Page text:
Rival challenges BG&E; bid to expand plant


In the first of what is likely to be a growing number of regulatory battles over who should risk money on and reap profits from new power plants, a private company is challenging Baltimore Gas & Electric Co.'s application for state permission to expand a generating plant in Harford County.

Executives from Houston-based Cogen Technologies are expected to ask the Maryland Public Service Commission this morning to favor their plan to build a power plant in Curtis Bay over BG&E;'s proposal to expand its Perryman Station by 770 megawatts.

It is unusual for a competing power company to intervene in state regulatory proceedings such as these, said Chuck Gray, an energy expert at the National Association of Regulatory Utility Commissioners.

But private companies have only recently started to compete for the right to build power plants and sell electricity, Mr. Gray said.

Until the 1980s, only state-regulated utility companies such as BG&E; built large power plants. Now, he said, federal laws allow unregulated companies to build power plants and sell the electricity to the regulated companies.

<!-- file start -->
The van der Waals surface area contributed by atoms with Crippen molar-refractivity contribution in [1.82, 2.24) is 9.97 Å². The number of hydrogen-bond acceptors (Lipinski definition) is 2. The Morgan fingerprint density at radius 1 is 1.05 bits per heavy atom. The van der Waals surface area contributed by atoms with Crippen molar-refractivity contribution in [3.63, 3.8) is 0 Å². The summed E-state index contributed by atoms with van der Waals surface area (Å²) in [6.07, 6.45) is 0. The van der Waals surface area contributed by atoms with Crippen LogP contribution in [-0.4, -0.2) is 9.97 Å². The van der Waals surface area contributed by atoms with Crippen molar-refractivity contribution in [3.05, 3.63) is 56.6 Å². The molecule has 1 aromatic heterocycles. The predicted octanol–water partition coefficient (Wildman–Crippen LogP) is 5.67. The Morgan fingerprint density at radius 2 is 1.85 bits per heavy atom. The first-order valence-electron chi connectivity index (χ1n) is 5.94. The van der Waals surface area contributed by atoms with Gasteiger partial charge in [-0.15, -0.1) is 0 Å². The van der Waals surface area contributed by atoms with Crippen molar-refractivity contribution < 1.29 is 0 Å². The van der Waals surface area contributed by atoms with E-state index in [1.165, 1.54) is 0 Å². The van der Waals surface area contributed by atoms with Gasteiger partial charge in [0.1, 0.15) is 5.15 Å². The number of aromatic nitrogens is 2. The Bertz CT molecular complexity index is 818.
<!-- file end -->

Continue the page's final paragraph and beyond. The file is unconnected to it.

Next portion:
"We haven't had a whole lot of independent power producers until now. You're going to be seeing [such battles] more and more," Mr. Gray said.

Privately held Cogen Technologies wants to build a $300 million power plant on land owned by the FMC Corp., sell about 430 megawatts of electricity to BG&E; and sell steam to local factories, Cogen attorney Ross Ain said. A megawatt is enough energy to light 10,000 100-watt light bulbs.

But Mr. Ain said yesterday his company won't be able to build the plant if BG&E; installs four additional generators at Perryman, eliminating its need for extra energy.

By law, he said, Maryland utilities are to use the cheapest reliable way of providing power to their customers, and Cogen has tried for a year to convince BG&E; that its alternative fits the law.

BG&E; spokesman Arthur Slusark said yesterday the company believes buying the extra energy would cost more than the Perryman additions.

Six other independent companies are considering building privately owned power plants in Maryland, according to the Utility Data Institute, an energy consulting firm.

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